Let's hear it for the middle class.
That's where the Big Ten finds itself today, an unfamiliar place for a conference that has long considered itself football's elite, though perhaps a notch below the Southeastern Conference lately.
But Saturday's losses by Ohio State and especially Penn State, not to mention the increasing prospect of the Nittany Lions' program crumbling under the weight of the Sandusky fallout, has reduced the Big Ten to an afterthought in the national consciousness.
The highest-ranked team in the latest BCS standings released Sunday is Michigan State at No. 15, the lowest the conference has ever fallen. That's behind three Big 12 teams, two Pac-12 teams, two from the ACC and an amazing five teams from the SEC.
On the bright side, it appears possible, even likely, that 10 teams will be bowl-eligible. That's great news for the Little Caesars Pizza Bowl, but the Big Ten is in jeopardy of sending only one team to a BCS bowl for the first time since the 2004-05 season. In fact, the league has put itself in the odd position where teams may be better off not winning a division title.
Five Big Ten teams have 8-2 records (and the six-time defending champs aren't one of them), but thanks to the division format, the seemingly jumbled races are actually quite clear: Michigan State will win the Legends Division if it can survive a home game with last-place Indiana and a season finale at Northwestern. And as long as Wisconsin wins at Illinois next week, the Leaders division will be decided by a final-day showdown between the Badgers and Nittany Lions in Madison.
That sets up a potential rematch in the inaugural Big Ten title game Dec. 3 of Michigan State's Hail Mary upset of Wisconsin last month, with a Rose Bowl berth at stake. But as far as the BCS is concerned, the loser of that game, guaranteed to have three losses, will have little appeal for an at-large berth, and may not even be eligible; Big Ten teams must be ranked among the top 14 teams in the BCS standings to be selected.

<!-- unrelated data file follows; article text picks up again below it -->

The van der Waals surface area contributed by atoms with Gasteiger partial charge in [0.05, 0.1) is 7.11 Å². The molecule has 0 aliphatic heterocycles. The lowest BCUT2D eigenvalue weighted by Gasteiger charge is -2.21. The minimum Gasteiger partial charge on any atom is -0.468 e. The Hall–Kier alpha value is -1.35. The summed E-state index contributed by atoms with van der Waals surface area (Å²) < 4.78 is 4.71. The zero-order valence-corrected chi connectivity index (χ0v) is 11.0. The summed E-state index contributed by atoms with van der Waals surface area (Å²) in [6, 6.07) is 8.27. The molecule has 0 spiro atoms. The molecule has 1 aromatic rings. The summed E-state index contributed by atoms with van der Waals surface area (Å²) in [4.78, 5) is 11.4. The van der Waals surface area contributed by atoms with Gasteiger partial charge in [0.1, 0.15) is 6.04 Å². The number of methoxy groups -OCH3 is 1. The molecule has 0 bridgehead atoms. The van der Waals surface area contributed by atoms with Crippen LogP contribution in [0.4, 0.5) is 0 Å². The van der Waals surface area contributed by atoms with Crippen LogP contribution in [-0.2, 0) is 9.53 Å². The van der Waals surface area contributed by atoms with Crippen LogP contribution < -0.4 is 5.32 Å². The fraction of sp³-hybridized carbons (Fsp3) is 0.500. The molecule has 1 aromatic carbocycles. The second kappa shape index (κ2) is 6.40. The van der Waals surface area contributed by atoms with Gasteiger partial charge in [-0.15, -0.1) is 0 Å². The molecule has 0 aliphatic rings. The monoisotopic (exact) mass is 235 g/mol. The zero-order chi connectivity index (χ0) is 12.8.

If the Big Ten is to earn a second BCS berth for the seventh season in a row, the lone possibility is the winner of next Saturday's game in Ann Arbor between Michigan and Nebraska. The team that survives that game could finish the season 10-2 and ranked in the top dozen or so teams, but not have to risk a third loss in the championship game. Nebraska and Michigan both have good fan bases that travel well, which may give them an advantage over, say, Boise State or the loser of the ACC title game (Clemson or Virginia Tech) for the final at-large invitation.
It's interesting to consider how different the conference standings would appear without the divisions; in that case, Michigan State, which doesn't play Penn State this season, would seem the heavy favorite for the Rose Bowl, and Northwestern's victory over Nebraska would have been the most important upset of the season, the game that kept the Huskers out of Pasadena.
The bowl considerations mean little to the Gophers, of course, in Year 1 of Jerry Kill's rebuilding effort. But if the relative decline of the Big Ten overall -- remember, the league's lone nonconference victory over a BCS opponent is Illinois' narrow win over Arizona State, now 6-4 -- is a trend that holds up over the next few seasons, that could benefit Minnesota.
It could benefit Wisconsin, too, assuming the Badgers can find an effective replacement for senior quarterback Russell Wilson. How's this for timing? Just as the Big Ten splits into divisions, Wisconsin's most formidable Leaders Division challengers, Ohio State and Penn State, undergo scandal-driven meltdowns that will almost certainly force coaching changes and house-cleaning efforts this winter. Ask Michigan what that might mean: Upheaval tends to keep teams from contending for championships for a few years.
The Badgers gave the Gophers a good view of the mountain they're attempting to scale on Saturday, when Wisconsin dismantled the progress their western neighbors thought they had made in the previous two weeks. "They're the best team we've played this year, by far," Kill said Sunday, pointing out that the Badgers' offensive execution was nearly perfect on several drives, and its defense held the Gophers to a season-low 156 yards. Wisconsin is the template for Minnesota's growth, the coach said, "and we'll get there."
Badgers coach Bret Bielema sounded convinced, too.
"Jerry Kill's a phenomenal football coach. ... You've seen them getting better over the past month," Bielema said. "You'll see them getting better and better here in Minnesota."
Phil Miller • firstname.lastname@example.org